Published November 17, 2014
Voter registration began in Southern Sudan on Monday in preparation for a January independence referendum that could see Africa's largest country split in two.
Voters lined up at more than 2,600 registration centers around the country. In the capital, Juba, Southern Sudan President Salva Kiir showed off an ink-stained finger after registering.
Most observers expect the south to vote for independence, an outcome even the U.S. government has labeled "inevitable."
In the elementary school in the Nile River town of Melut, a gathering of young voters lined up to register said they hope to help create a new country.
"We are going to vote for separation. All of us," said 20-year-old Deng Juach, who showed off his laminated registration card to friends.
The registration process had been delayed by political disputes between Sudan's ruling party in the north, the National Congress Party, and the south's Sudan People's Liberation Movement.
The two parties signed a 2005 peace deal that ended a two-decade civil war. The deal promised a referendum on independence for Southern Sudan in January 2011 and a separate self-determination vote for Abyei, a disputed border zone.
Northern Sudan is mainly Muslim, while the south is mainly Christian and animist. The separate region of Darfur, in Sudan's west, would remain a part of the Khartoum-based north.
"Unity is not good. We want separation," said Gieth Kon Awlan, 18. "It is good for all of us. ... We have no problem with Darfur, but there is a big problem with Khartoum."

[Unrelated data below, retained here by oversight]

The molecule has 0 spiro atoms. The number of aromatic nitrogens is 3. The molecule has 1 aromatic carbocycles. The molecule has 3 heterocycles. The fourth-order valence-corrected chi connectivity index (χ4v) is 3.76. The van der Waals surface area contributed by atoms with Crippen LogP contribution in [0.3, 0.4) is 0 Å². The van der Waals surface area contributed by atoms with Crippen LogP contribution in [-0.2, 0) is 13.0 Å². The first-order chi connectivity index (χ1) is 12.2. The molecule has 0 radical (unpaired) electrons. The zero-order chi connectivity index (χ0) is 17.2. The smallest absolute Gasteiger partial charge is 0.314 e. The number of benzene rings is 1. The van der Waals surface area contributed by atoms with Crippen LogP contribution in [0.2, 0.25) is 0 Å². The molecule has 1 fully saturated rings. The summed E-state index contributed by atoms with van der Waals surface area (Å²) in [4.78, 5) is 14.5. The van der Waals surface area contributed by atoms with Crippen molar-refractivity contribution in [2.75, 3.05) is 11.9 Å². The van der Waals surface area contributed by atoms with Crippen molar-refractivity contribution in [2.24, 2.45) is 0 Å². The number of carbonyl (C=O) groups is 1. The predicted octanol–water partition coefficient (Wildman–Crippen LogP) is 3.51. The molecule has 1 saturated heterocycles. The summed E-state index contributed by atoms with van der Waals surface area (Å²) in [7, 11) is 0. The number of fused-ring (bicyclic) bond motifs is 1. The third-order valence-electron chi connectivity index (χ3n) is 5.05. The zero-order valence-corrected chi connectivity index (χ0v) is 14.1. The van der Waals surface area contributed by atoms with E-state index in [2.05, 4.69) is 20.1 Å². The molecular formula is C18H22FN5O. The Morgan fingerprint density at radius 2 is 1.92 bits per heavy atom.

Chan Reec Madut, deputy chairman of the Southern Sudan Referendum Commission, described the mood in Juba as "jubilant." He said he spoke to would-be voters who complained of long lines to register.
"I told them, 'You waited 15 years, why not wait a few more hours?'" Madut said.
Registration for the Jan. 9 vote will last for 17 days, after which an objections and appeals process begins. A final list of voters will be published Jan. 4.
Preparations for the separate Abyei vote have not begun due to an ongoing disagreement between the two political parties over who is eligible to vote. Protracted negotiations mediated by President Barack Obama's envoy to Sudan and by former South African President Thabo Mbeki have not yet succeeded in reaching an agreement.
The latest round of north-south talks last weekend, though, did reach some agreement. A statement from the African Union issued Monday said the two parties agreed to maintain a "soft border" if the south votes to secede.
The statement said a soft border would allow pastoral communities to move back and forth over the border and to make cross-border trade easier. The statement said the soft border is essential for economic prosperity and harmony between the north and south.
Southern Sudan is one of the poorest regions of the world. Some 85 percent of southerners cannot read or write, so educating voters is a challenge.
The referendum commission announced over the weekend the symbols that will appear on January's ballot: Unity will be represented by a picture of two hands clasped together. Secession will be signified by one hand.